May 19, 2020

Sofa Sunday and Cyber Monday take on Black Friday in the Battle for Christmas Sales

marketing
Retail
E-Commerce
m-commerce
Annifer Jackson
2 min
Sofa Sunday and Cyber Monday take on Black Friday in the Battle for Christmas Sales

As the horror or delight of Christmas shopping looms for millions across Europe, the battle between the high street and internet for the festive retail rush intensifies.

Traditional modes of shopping on foot have been eroded by the emergence of E and now M-commerce, and another record year is predicted in terms of the numbers of goods purchased on tablets and smartphones.

To gauge an idea of the comparative strength of Christmas online and high street retail, the season of good will can be reduced down to two or three days – Sofa Sunday, Cyber Monday and Black Friday.

READ MORE: Is Your Business Ready for Black Friday and Cyber Monday?

Sofa Sunday represents the day where people are most likely to sit down at home and buy presents online, with Black Friday comprising the frenzy to secure the best deals and finish the job (or in many cases, start and finish the job).

This year in the UK, Sofa Sunday is set for November 30, and retailers predict that millions of British shoppers will make significant inroads into their list of gifts. It will also be a weekend of huge pressure for the various supply chains and delivery units of major sellers.

Black Friday falls on November 28 in the UK, with E-commerce giant Amazon already promising 40 percent off deals in its bid to keep people at home before Sofa Sunday and Cyber Monday on December 1.

Many stores are beginning Black Friday sales on Monday November 24 to encourage greater footfall and away from couch commerce.

Last year the high street was pummelled by atrocious weather, not helped by the ever-advancing online sector which is now bolstered by more flexible deliveries and discount deals than ever before. Parking charges are another gripe of many high-street turned sofa shoppers.

On Boxing Day 2013 alone, UK online sales grew by 40 percent on 2012 according to IBM, and sales via mobile grew by 63 percent.

The trend is set to continue this Christmas. Will retailers endure another difficult year as more consumers stay at home to tick off large portions of their shopping lists. 

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Jun 16, 2021

SAS: Improving the British Army’s decision making with data

SAS
British Army
3 min
Roderick Crawford, VP and Country GM, explains the important role that SAS is playing in the British Army’s digital transformation

SAS’ long-standing relationship with the British Army is built on mutual respect and grounded by a reciprocal understanding of each others’ capabilities, strengths, and weaknesses. Roderick Crawford, VP and Country GM for SAS UKI, states that the company’s thorough grasp of the defence sector makes it an ideal partner for the Army as it undergoes its own digital transformation.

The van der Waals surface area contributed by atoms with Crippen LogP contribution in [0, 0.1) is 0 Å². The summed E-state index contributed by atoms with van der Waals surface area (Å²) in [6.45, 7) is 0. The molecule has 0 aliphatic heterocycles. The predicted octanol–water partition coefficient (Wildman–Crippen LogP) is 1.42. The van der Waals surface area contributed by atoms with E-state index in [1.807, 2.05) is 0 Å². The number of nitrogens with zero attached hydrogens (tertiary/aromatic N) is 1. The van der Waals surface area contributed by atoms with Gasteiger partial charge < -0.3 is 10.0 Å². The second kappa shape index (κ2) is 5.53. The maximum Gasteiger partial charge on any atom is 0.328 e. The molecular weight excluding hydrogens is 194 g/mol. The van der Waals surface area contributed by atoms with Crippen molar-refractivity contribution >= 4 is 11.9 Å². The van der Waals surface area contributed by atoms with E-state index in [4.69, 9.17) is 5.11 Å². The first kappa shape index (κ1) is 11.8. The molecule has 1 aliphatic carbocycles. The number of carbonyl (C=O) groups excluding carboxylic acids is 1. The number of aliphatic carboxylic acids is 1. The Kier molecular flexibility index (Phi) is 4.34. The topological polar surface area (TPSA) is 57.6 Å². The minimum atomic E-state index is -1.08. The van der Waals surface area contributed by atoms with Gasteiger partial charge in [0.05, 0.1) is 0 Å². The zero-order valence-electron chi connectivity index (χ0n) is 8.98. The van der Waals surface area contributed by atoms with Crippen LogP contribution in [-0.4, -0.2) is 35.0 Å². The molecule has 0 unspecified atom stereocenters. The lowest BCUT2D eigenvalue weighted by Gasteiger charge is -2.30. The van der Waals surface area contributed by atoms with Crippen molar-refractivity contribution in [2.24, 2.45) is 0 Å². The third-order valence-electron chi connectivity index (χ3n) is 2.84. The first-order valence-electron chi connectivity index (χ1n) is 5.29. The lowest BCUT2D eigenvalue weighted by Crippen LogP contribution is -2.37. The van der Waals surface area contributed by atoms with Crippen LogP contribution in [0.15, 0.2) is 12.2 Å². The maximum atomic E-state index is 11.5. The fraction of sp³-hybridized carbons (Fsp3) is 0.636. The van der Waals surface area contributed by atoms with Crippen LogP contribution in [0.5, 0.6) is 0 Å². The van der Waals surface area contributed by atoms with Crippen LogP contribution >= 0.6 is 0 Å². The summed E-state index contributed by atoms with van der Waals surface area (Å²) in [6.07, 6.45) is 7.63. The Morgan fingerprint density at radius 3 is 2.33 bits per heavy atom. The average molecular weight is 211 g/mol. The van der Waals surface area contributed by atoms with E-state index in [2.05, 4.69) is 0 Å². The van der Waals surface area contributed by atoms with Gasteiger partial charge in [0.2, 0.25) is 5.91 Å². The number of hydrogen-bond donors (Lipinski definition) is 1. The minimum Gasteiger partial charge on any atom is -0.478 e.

“Major General Jon Cole told us that he wanted to enable better, faster decision-making in order to improve operational efficiency,” he explains. Therefore, SAS’ task was to help the British Army realise the “significant potential” of data through the use of artificial intelligence (AI) to automate tasks and conduct complex analysis.

In 2020, the Army invested in the SAS ‘Viya platform’ as an overture to embarking on its new digital roadmap. The goal was to deliver a new way of working that enabled agility, flexibility, faster deployment, and reduced risk and cost: “SAS put a commercial framework in place to free the Army of limits in terms of their access to our tech capabilities.”

Doing so was important not just in terms of facilitating faster innovation but also, in Crawford’s words, to “connect the unconnected.” This means structuring data in a simultaneously secure and accessible manner for all skill levels, from analysts to data engineers and military commanders. The result is that analytics and decision-making that drives innovation and increases collaboration.

Crawford also highlights the importance of the SAS platform’s open nature, “General Cole was very clear that the Army wanted a way to work with other data and analytics tools such as Python. We allow them to do that, but with improved governance and faster delivery capabilities.”

SAS realises that collaboration is at the heart of a strong partnership and has been closely developing a long-term roadmap with the Army. “Although we're separate organisations, we come together to work effectively as one,” says Crawford. “Companies usually find it very easy to partner with SAS because we're a very open, honest, and people-based business by nature.”

With digital technology itself changing with great regularity, it’s safe to imagine that SAS’ own relationship with the Army will become even closer and more diverse. As SAS assists it in enhancing its operational readiness and providing its commanders with a secure view of key data points, Crawford is certain that the company will have a continually valuable role to play.

“As warfare moves into what we might call ‘the grey-zone’, the need to understand, decide, and act on complex information streams and diverse sources has never been more important. AI, computer vision and natural language processing are technologies that we hope to exploit over the next three to five years in conjunction with the Army.”

Fundamentally, data analytics is a tool for gaining valuable insights and expediting the delivery of outcomes. The goal of the two parties’ partnership, concludes Crawford, will be to reach the point where both access to data and decision-making can be performed qualitatively and in real-time.

“SAS is absolutely delighted to have this relationship with the British Army, and across the MOD. It’s a great privilege to be part of the armed forces covenant.”

 

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